What is that Intel 64-bit architecture? Running 64-bit applications on the 32-bit kernel did really confuse most of then purchasers believing that it is another 64-bit architecture invented and/or developed by Intel rather than AMD64. But that is not a misleading but a reserved term, or water-testing term and thing! Intel wished that Apple would take advantage of the 64-bit architecture found on rumoured Yamhill project, but Apple always has a voice to the outside world, they might possible use AMD chips in near future! Because Apple understand they are not the only big client of Intel products, even though Microsoft refused to support their own in-house 64-bit architecture, but most OEM/ODM were in favour of Intel chips rather than AMD's. Apple just told this fake stories all the time, then and now. But they would never use AMD processors, because they do not need! They need time to bring out their own processors, and those are based on ARM64 rather than PowerPC from Motorola and IBM. Intel processors are only the feeding helping them to pass those special honey moons. So lacks of really support of their 64-bit architecture, Intel has only one choice to incorporate the AMD64 ISA onto their enhanced IA-32 processors.
The motivation of AMD cloning Intel IA-32 is obvious that they did not possess their own ISA at all, even the AMD64 architecture are also based on the IA-32 ISA. So for this very difference, I do believe Intel intentionally call those processors, from 16-bit to 64-bit all the IA-32 processors. 221.9.17.84 (talk) 01:59, 28 April 2017 (UTC)
"Those enhanced 16-bit processors" The 8086 cannot be an "enhanced 16-bit processor" - there's nothing for it to be an enhancement of! It was the first x86 processor. As for whether it's IA-32 or not, Intel says "The IA-32 architecture family was preceded by 16-bit processors, the 8086 and 8088.", which means that the 8086 and 8088 were not members of "the IA-32 architecture family" - if they had said "The IA-32 architecture family began with 16-bit processors, the 8086 and 8088", that would be different.
"Those processors which enables Intel 64 are also IA-32 processors, including today's Intel Core i7. They are all the IA-32 processors. As to this information, you can also find clues on those Intel Official documents." [citation needed]. Point to a place in Intel's documentation where Intel says that all Intel 64 processors are IA-32 processors - not that all Intel 64 processors are backwards compatible with IA-32 processors, capable of running all software that runs on IA-32 processors, but also capable of running 64-bit software.
"The reason is obvious that Intel all the time treat the AMD64 architecture as an extension of IA-32 architecture, rather than a standalone one." Just as AMD does. To quote AMD64 Architecture Programmer’s Manual, Volume 1: Application Programming:

The AMD64 architecture is a simple yet powerful 64-bit, backward-compatible extension of the industry-standard (legacy) x86 architecture.

and

The need for a 64-bit x86 architecture is driven by applications that address large amounts of virtual and physical memory, such as high-performance servers, database management systems, and CAD tools.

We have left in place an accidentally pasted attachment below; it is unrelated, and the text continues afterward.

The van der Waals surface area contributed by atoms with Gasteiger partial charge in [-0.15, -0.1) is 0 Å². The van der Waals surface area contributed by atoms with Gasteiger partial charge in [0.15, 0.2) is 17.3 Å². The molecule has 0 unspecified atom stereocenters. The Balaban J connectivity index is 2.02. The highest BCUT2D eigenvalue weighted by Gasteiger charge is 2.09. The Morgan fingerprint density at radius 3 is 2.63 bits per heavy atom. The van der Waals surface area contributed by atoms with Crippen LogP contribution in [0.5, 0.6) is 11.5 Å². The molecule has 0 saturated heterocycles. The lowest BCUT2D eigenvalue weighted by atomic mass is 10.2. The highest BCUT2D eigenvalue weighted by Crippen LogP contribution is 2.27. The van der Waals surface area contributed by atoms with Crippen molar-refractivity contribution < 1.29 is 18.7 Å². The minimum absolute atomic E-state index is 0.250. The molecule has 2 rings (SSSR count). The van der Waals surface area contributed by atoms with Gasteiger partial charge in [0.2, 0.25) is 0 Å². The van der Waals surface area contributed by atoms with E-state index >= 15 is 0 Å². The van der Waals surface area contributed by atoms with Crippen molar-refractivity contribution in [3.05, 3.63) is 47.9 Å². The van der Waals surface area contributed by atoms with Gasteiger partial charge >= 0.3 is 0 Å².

Nobody with a clue ever thought of x86-64/AMD64/Intel 64 as a standalone architecture; it's obviously an extension of the 32-bit x86 architecture.
"so early 16-bit processor even does not support 32-bit general computing, but they are IA-32 processors" So what does the "32" in "IA-32" refer to? If the 8086 was an IA-32 processor, it obviously has nothing to do with "32 bits". The x86 architecture started out as a 16-bit architecture with no virtual memory support. The 80286 added segmented virtual memory, but it was still a 16-bit architecture, with 16-bit segment offsets. The 80386 was the first 32-bit x86 processor, which also added paging as well as segmentation. The next major architectural change to x86 was the addition of 64-bit support.
"x86-64 or AMD64 is designed by AMD/DEC Alpha, rather than Intel, and Intel should not call their Intel 64 processors as clones of AMD64." (No, the Alpha instruction set contributed little if anything to x86-64. Some of the chip designers from DEC may have worked on the K8, and the Alpha bus design was used, but the instruction set came from AMD.) The 64-bit part of Intel 64 is, by and large, a clone of AMD64. The 32-bit instruction set on which x86-64 is based was designed by Intel, but the 64-bit extensions were designed by AMD, and Intel licensed them (apparently AMD and Intel signed a patent cross-licensing agreement).
Intel most definitely describes Intel 64 as a different architecture from IA-32; chapter 2 of Intel 64 and IA-32 Architectures Software Developer’s Manual, Volume 1: Basic Architecture is called "Intel 64 and IA-32 Architectures", plural.
"Losing the support of Microsoft, Intel seek another opportunity from Apple." If you're saying Intel wanted Apple to port Mac OS X to Intel's alleged non-AMD64-based 64-bit extended x86, you'll need to provide a citation for that, just as you will if you're saying Apple did port to that instruction set. Guy Harris (talk) 08:09, 28 April 2017 (UTC)